Ever since the hijacking of a TWA flight from Athens last summer, Greece's Socialist government has been fighting an uphill battle against charges from the United States and the conservative opposition that it is soft on terrorism.

Now, in the course of a few days, the issue has been raised again with a vengeance, not only at the airport, but in the streets of the capital.

First, there was the bomb explosion aboard another TWA flight traveling the now notorious Cairo-Athens-Rome route as it approached the airport here last week. It is still not clear where or when the bomb was planted, but the one suspect, having gotten off the plane on its earlier stop here, was able to depart unmolested for Beirut a few hours later.

Then on Tuesday a mysterious terrorist group murdered a 79-year-old Greek steel magnate in broad daylight in a fashionable downtown Athens shopping district.

While Athens can claim bad luck in the departure of the TWA bombing suspect, and U.S. officials here are not criticizing the way the police performed, the murder of industrialist Demitris Angelopolous has brought on a storm of controversy about the way the Socialists run the police and security forces.

The November 17 group that announced it had carried out the killing first appeared 11 years ago with the assassination of the CIA station chief here. Since then, it has killed or attempted to kill at least two other Americans, several former police officials from the military junta that ruled Greece from 1967 to 1974, conservative newspaper editors and riot police.

Yet little is known about its true aims and nothing is known about its members. Not one has ever been caught.

Only the day before the Angelopolous murder, conservative opposition leader Constantinos Mitsotakis of the New Democracy Party said this record "is not logical" and claimed that the police are in a state of "chaos." Yesterday, he went further and accused Socialist Prime Minister Andreas Papandreou of "guilt by association" in the killing.

The opposition repeatedly has criticized the morale and efficiency of the police force. Officers are said to be constantly on the defensive as Socialists accuse them of "fascism" when they try to do their jobs, and the government has been denounced for packing police ranks with its partisans.

In an interview this morning, Secretary General of Public Order Costas D. Tsimas, a political appointee in charge of the police, flatly called Mitsotakis "a liar."

Tsimas is at the center of the storm. Conservative opponents point out that he was a founding member of the Socialists' armed underground organization, PAK, during the junta years. Mitsotakis suggested yesterday that PAK and November 17 formed some sort of secret relationship then and called it "comic" that a man of Tsimas' background should be in charge of hunting for terrorists.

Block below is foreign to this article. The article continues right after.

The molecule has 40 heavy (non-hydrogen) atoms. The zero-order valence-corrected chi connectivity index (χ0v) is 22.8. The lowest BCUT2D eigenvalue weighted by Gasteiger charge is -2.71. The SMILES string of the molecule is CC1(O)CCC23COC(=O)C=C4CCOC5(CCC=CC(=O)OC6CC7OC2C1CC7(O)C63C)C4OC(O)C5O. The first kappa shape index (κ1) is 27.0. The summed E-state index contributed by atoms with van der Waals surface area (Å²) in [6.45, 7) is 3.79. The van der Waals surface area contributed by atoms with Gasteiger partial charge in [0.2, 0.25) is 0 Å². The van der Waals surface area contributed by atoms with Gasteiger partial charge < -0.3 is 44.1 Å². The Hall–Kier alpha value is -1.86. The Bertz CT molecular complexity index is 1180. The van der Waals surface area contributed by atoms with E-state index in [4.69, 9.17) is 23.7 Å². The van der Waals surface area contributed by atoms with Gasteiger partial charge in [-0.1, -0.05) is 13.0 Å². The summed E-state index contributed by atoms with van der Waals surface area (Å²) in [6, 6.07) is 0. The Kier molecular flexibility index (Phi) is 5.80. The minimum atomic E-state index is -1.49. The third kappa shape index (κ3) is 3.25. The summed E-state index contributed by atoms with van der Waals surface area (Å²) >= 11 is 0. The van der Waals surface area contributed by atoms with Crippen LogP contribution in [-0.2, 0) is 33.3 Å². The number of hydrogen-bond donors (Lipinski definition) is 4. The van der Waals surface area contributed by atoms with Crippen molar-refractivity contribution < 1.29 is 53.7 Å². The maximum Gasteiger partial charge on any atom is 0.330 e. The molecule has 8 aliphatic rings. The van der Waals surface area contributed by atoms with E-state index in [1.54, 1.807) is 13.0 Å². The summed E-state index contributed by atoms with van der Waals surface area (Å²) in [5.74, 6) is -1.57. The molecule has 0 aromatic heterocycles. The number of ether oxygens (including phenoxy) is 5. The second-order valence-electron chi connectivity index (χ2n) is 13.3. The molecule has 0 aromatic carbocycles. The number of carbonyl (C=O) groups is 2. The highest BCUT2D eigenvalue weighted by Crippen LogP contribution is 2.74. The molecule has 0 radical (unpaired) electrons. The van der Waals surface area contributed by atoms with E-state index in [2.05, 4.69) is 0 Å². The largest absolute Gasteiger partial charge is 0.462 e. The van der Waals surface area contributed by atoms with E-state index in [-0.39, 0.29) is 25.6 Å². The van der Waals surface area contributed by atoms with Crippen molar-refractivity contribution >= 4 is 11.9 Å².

In his interview today, Tsimas testily answered these questions. He said he was proud to be a member of PAK, and acknowledged that he "had contacts with other liberation movements during that period."

But he said conservative claims that he was trained by Palestinians in Syria are "a lie," adding, "I have never been trained by any Middle Eastern force."

"My activities as a revolutionary stopped the moment the junta fell," Tsimas declared. He added that November 17 first appeared under a conservative government and that it had not existed under the junta.

"I used to know all the organizations that were against the junta. Where were they November 17 then?" Tsimas asked.

In a twist typical of the political confusion that surrounds the group, he suggested that it may not be leftist at all, despite the tone of its manifestos and statements.

The Greek Communists have claimed that November 17 is a group of agents provocateurs, working with conservatives to provoke repression. Tsimas did not go that far, but said that whatever the group's stated aims, "they are pushing the government to be more strict with the law."

Western diplomats as well as Tsimas point out that November 17 is difficult to combat because its attacks are sporadic and unpredictable. There have been 10 killings since 1975.

"Once a year they go out and execute somebody," Tsimas said. "Don't get this wrong, but the bad thing about November 17 is that they are not active enough."

Tsimas suggested that with no clear pattern to analyze and a membership apparently so small it cannot be penetrated, there is little he can do.

But he insisted that the Socialist reorganization of the 40,000 police in the last few years has been a success, and that there is no softness against terrorism. At least one Palestinian terrorist and an Armenian are still in jail here, according to police officials.

As for Greece's release of an accomplice in last summer's TWA hijacking, Tsimas said, that was done to save the lives of the plane's passengers. "The people who travel committed no crime that they should die," he said.